- The City Under Siege
- Michael Russell
- Constable: €16.41. Kindle: €10.94
BACK in 1979, Michael Russell lived in Leeds. He stayed for eleven years, first farming and writing, and then working for Yorkshire television. It was the time when Peter Sutcliffe, better known as the Yorkshire Ripper, murdered 13 women and attempted to kill seven more. Michael well remembers the atmosphere of fear in the city.
“One of the latest victims was killed a couple of hundred yards from where I was living,” he says, when we meet, outside, at a coffee shop on an overcast Monday morning.
“I still remember the sense of intensity that built up; women were genuinely frightened of going home. There were times, at night, when I crossed the road because a woman was coming towards me. You sensed that she was looking at you, and wondering, am I safe?” He remembers, too, the, unspoken, sense that when the ripper was killing prostitutes, it didn’t require as much attention as when he killed an ‘ordinary’ woman.
The memory surfaced when he was researching, The City under Siege, his 6th wartime thriller featuring Detective Stefan Gillespie. He read of a series of murders being carried out in the blackout by a British soldier. And the idea started to take hold.
The novel opens in 1939. A gay priest is murdered in County Kildare. When another, identical killing happens in Soho, and is linked to a series of gay murders throughout England, Stefan is sent to investigate. And when the murderer, believed to be a British soldier, strikes in Malta, Stefan goes there. Why aren’t the authorities more concerned?
Stefan’s life, in this latest novel, is somewhat complicated. He distrusts his colleagues at Dublin Castle, and has domestic problems too. His son, Tom, living with Stefan’s deceased wife’s parents, has reached an awkward age. He’s turning away from the Church to his grandparent’s distress.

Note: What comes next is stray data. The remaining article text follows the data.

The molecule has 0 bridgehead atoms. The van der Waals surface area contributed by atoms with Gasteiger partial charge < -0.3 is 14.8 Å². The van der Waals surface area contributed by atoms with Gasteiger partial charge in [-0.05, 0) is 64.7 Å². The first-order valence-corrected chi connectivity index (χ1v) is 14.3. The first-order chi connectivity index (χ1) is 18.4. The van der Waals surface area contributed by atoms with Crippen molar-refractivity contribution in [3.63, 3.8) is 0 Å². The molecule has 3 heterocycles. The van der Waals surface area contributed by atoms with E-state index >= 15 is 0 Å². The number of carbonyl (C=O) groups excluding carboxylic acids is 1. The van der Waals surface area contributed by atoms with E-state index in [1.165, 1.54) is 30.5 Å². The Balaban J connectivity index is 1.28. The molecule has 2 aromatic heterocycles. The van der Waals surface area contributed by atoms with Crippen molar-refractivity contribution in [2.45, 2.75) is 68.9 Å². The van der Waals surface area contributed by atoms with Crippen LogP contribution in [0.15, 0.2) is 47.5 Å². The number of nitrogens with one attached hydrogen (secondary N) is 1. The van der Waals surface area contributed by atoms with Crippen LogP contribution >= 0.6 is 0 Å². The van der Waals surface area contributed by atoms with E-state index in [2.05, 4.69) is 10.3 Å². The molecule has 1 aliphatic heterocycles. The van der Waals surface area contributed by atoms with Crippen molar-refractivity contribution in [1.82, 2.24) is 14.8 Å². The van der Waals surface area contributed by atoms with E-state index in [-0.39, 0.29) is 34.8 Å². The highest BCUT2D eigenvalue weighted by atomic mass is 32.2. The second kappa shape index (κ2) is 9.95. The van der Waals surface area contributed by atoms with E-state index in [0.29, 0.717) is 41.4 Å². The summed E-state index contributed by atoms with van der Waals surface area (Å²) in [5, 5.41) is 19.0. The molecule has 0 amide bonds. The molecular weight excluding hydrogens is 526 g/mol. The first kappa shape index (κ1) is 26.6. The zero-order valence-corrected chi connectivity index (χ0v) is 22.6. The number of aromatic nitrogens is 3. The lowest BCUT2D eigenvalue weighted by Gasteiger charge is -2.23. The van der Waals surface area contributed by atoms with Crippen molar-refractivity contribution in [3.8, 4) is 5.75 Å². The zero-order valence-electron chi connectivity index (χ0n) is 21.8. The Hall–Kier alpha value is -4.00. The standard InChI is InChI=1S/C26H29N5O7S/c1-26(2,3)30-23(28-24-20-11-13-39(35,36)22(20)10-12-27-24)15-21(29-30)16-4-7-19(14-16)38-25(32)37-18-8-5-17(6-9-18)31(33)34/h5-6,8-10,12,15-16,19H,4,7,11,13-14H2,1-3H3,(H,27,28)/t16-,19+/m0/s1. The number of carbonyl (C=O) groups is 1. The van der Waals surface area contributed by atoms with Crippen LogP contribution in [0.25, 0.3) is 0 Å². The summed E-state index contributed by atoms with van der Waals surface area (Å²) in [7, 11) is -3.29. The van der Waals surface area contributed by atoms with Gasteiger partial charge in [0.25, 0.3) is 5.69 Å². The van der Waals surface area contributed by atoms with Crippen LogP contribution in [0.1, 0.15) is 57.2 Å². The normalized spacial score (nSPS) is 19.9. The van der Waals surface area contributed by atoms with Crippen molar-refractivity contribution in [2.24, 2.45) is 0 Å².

This scenario was stolen from Michael’s life. Stefan is protestant, as was Michael’s father.
“I was sent to a protestant primary school, but when I passed my eleven plus for Tiffins, a non-religious grammar school, the priest rolled up and said, ‘We think he should go to a Catholic Grammar school.’ My mother was young; she was nineteen when I was born, but she told the priest where to go! She’d been a mass goer all her life, but she’s never been in a church again, except for weddings.” Micheál MacLiammóir the flamboyant English born actor/playwright who co-founded the Gate Theatre in Dublin, plays a key role in this novel.
This wonderfully atmospheric novel would convert well to the screen. And that’s not surprising when you consider Michael’s previous work in TV – which included writing scripts for numerous series including Midsomer Murders and a Touch of Frost.
Born in 1951, and brought up near London, Michael became a reader at seven after contracting polio.
“It was the school sports day,” he says. “I was in the egg and spoon race and I collapsed halfway along the course, and that’s when they found out. I was put in an isolation hospital in Kingston. I was there for a couple of months. There was no TV in my room; my parents could only visit once a day, so I read and read and read. And I never stopped!”